Beneath that supposedly unresponsive exterior lies a real human being, someone who loves and has feelings.
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Our reader Scribe left the following comment under the article Are Alzheimer's Patients Lovable, or Empty Shells of Themselves?:
I think that just as parents love their children no matter how atrocious their behaviour, people see Alzheimer's patients like this, that only a son or daughter, husband or wife could love them.
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And perhaps there is an element of truth in this.
But people who are 'called' to their care, invariably say that beneath that supposedly unresponsive exterior lies a real human being, someone who loves and has feelings, and of course if negative things happen to them, just like us they will get angry.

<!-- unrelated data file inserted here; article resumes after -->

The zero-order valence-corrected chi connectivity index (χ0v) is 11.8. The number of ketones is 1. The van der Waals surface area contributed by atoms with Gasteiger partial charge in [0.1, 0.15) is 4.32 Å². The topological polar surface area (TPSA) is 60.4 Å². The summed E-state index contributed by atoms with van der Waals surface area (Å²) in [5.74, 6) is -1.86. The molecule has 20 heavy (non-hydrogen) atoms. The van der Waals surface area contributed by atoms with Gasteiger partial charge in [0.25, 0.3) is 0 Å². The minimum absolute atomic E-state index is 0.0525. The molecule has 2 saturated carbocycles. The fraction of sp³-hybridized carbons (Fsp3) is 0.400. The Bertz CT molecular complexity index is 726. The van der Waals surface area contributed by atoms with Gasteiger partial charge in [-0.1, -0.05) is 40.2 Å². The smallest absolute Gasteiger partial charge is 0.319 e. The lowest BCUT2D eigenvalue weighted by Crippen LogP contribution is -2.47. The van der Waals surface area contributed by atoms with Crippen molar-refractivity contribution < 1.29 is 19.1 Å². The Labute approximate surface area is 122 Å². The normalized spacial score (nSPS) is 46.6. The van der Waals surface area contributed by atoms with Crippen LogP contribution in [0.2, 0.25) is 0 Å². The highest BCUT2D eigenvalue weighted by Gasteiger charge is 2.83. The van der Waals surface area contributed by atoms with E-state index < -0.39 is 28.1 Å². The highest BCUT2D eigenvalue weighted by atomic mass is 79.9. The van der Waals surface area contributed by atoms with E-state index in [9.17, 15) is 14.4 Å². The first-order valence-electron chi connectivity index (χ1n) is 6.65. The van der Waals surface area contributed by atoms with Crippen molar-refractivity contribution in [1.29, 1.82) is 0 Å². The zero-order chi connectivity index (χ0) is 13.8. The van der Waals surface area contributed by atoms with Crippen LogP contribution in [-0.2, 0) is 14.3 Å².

The fact that my husband can still express anger is a joy to me!
He's in there alright, and he has every right to feel anger, or sadness, happiness, humour, joy - the whole spectrum.Your comments, reactions and insights are welcome below.
I would give a lot for him to have his normal articulation even it it meant that he would more lucidly express dismay at what has happened to him.
But, yes, so many people think that he will one day be a 'shell' that no longer recognises me.
I think myself that if this happens, it's only his brain that does not recognise me, but his spirit does, and always will.
We are not brains on legs, we are a fully integrated spiritual being with the potential for everlasting life, only some of it being lived in this physical plane.
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You are reading original content Bob DeMarco, the Alzheimer's Reading Room